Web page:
|ÿÿÿÿÿÿÿ|ÿÿÿÿÿÿÿÿÿÿÿÿÿÿ|ÿÿÿÿÿÿÿÿ|  |    obviously!)
        |       |/Normal\Screen|        |  |
        |       |\/\/\/\/\/\/\/|        |  |313 scanlines
        |ÿÿÿÿÿÿÿÿÿÿÿÿÿÿÿÿÿÿÿÿÿÿÿÿÿÿÿÿÿÿÿ|  |
        |       Bottom Border Area      |  |
        |ÿÿÿÿÿÿÿÿÿÿNon-Vis Timeÿÿÿÿÿÿÿÿÿ|  V

This diagram shows more precisely how  the video system operated. Most readers will have heard  of  the  VBL  (Vertical BLank) interrupt: the processor will stop each time the  video processor restarted sending a frame of screen data from the top  again  (50  times a second on a PAL system),  jump to an address defined  by software, and do whatever the programs in ROM or RAM  want.  Then  it  returns  to what it was doing beforehand. That's what an interrupt  is.  Interrupts are also used to process keyboard/Midi data, disk access,  or internal clocks. In demos such other interrupts were switched  off  because they stole time from raster effects or complex  calculations.  Leaving a keyboard interrupt enabled with rasters, then  moving  the  mouse,  caused the rasters to wobble up and down - a source of much hilarity.

Similar to the  VBL  is  the  HBL  interrupt  (Horizontal BLank) which occurs every time the  video  processor  restarts processing a screen-line (even when in the borders or  past the top/bottom of the screen - video processors don't take a  rest.)  This  was usually switched off: interrupting  the  main  processor  every   line  slows  the  ST  down significantly.

1.2.1. Rasters

 In addition, there was another way  to cause an interrupt, called the Timer B interrupt, which only occurred  when the screen display itself was on (i.e. not  in  the  top  and  bottom  borders.) By changing the background (or other) colours with this interrupt, it was possible for raster effects: more than 16 colours  on screen, for example. This was a bit pass‚ though: but you got  a  hell  of a buzz the first time you got it to work. From then on  ("Wow!  I've bent the limits of my ST!") most people who did it were hooked.

1.2.2. Syncing

Now, back to the theory:  The  time-relation  between the start of the VBL interrupt and the point in time  needed to open borders was fixed, but not accurately enough for side  borders.  A more precise method of being accurately able to know where  the  video processor was when you changed a colour  was  needed...  hence  "syncing."  This  relied on a stunning  coincidence  (not  really):   every   4   pixels  on  screen corresponded (almost) exactly to 4 processor  cycles of the main 68000 processor. In addtion, the 68000  could  read exactly which section of screen data was being  processed  at  any  specific moment... So... By using a piece of code which code  vary how long it waited depending on where the screen was up to (either a Shift-instruction or jumping into a long list of dummy instructions at a variable point) the coder could change a colour at EXACTLY the same  point every frame, or reliably do the necessary switches  to  remove  side  borders.  The  left one went first, the right one later (it needed two switches!)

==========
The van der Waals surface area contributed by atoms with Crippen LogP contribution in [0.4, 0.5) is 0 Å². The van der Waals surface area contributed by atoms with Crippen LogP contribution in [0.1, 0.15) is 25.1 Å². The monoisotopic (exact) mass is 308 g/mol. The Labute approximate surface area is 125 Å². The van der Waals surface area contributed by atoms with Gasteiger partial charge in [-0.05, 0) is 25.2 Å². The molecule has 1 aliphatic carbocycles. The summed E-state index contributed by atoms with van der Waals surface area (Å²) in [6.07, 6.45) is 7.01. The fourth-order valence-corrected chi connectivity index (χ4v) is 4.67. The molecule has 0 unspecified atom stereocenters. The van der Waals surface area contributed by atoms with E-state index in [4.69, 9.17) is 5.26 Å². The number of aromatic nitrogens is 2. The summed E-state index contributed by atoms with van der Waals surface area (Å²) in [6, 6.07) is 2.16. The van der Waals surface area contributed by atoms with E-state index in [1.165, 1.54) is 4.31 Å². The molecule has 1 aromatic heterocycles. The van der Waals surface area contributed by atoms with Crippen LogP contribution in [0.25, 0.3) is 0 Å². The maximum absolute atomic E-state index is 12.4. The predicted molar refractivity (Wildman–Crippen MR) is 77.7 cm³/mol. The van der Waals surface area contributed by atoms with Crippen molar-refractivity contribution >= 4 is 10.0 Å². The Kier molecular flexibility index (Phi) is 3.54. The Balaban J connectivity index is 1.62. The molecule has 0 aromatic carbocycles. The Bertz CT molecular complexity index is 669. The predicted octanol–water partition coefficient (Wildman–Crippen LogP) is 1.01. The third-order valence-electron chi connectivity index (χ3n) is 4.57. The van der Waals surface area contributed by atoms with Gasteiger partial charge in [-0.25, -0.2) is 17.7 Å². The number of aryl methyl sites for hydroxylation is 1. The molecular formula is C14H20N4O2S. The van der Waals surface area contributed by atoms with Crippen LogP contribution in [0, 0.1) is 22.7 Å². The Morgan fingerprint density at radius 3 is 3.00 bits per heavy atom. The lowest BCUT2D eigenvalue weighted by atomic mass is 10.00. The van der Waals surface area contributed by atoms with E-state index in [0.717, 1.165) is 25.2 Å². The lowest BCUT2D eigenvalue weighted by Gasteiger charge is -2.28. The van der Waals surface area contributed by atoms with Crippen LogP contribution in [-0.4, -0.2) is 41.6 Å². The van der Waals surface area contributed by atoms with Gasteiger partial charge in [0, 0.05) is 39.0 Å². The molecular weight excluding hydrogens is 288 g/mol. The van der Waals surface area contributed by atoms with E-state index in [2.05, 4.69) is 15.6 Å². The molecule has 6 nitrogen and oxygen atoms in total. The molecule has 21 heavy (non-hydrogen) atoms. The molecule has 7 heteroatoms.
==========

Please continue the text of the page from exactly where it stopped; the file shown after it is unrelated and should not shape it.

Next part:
1.2.3. ColourShock and Plasma Effects

The ability to change background  colours  gave  an added bonus. If we did nothing but continually change  the  background colour (as long as we switched off any interruptions to it) we get a repeating pattern of colour, that we could  overlay  the  other  15  colours over. Later we could distort  the  pattern  by  jumps  of  4  pixels  left/right,  by inserting short paused in  the  code  (the distorting plasma effects.) Later single colours in a picture  e.g. the insides of lettering, were also changed in this way. See  "Plasma"  in  a later article for other variations on this.

1.2.4. Sync Scrolling

A real buzz-word of demos in  the  days  of the ST. Basically this was the ability to hardware scroll  to  an  accuracy  of  2 bytes. But the normal ST only allowed screens laid on  boundaries of 256 bytes - just over one normal screen-line,  which  required  160  bytes. 256*5 bytes came to 1,280 bytes, which was  exactly  8  screen lines, so you could hardware scroll up and down 8 lines  at a time, but this wasn't really good enough, and sideways scrolling was impossible... or was it? Enter Sync-scrolling.

The great Swedish crews Omega  and  The  Carebears take the credit for inventing the new technique. They realised that a screen line with the side borders opened took 230  bytes  (70  bytes  more), while one with only the right border removed took 192 (32 bytes more.) By opening the top border and playing with these numbers (multiples of 256,70 and 32) they managed,

- by opening both borders for 'x'-many lines.... by opening both borders for 'x
          then the right borders for 'y' many.... then the right borders for 'y

.... then adjusting the base screen address  by 256*'z' bytes, you could scroll the screen to multiples of 8 bytes!

Later, more sophisticated forms  of  the  sync-scroller appeared using more types of  border  opening  (e.g.  left  border  only, leaving the processor in 60Hz for a tiny  bit  longer)  that reduced the number of screenlines needed to do this effect  to  around 9-10 lines, and to an accuracy of 2 bytes. Stupid amounts of effort were expended to squeeze that extra free line  of  processor  time,  but  we  were all very sad people then...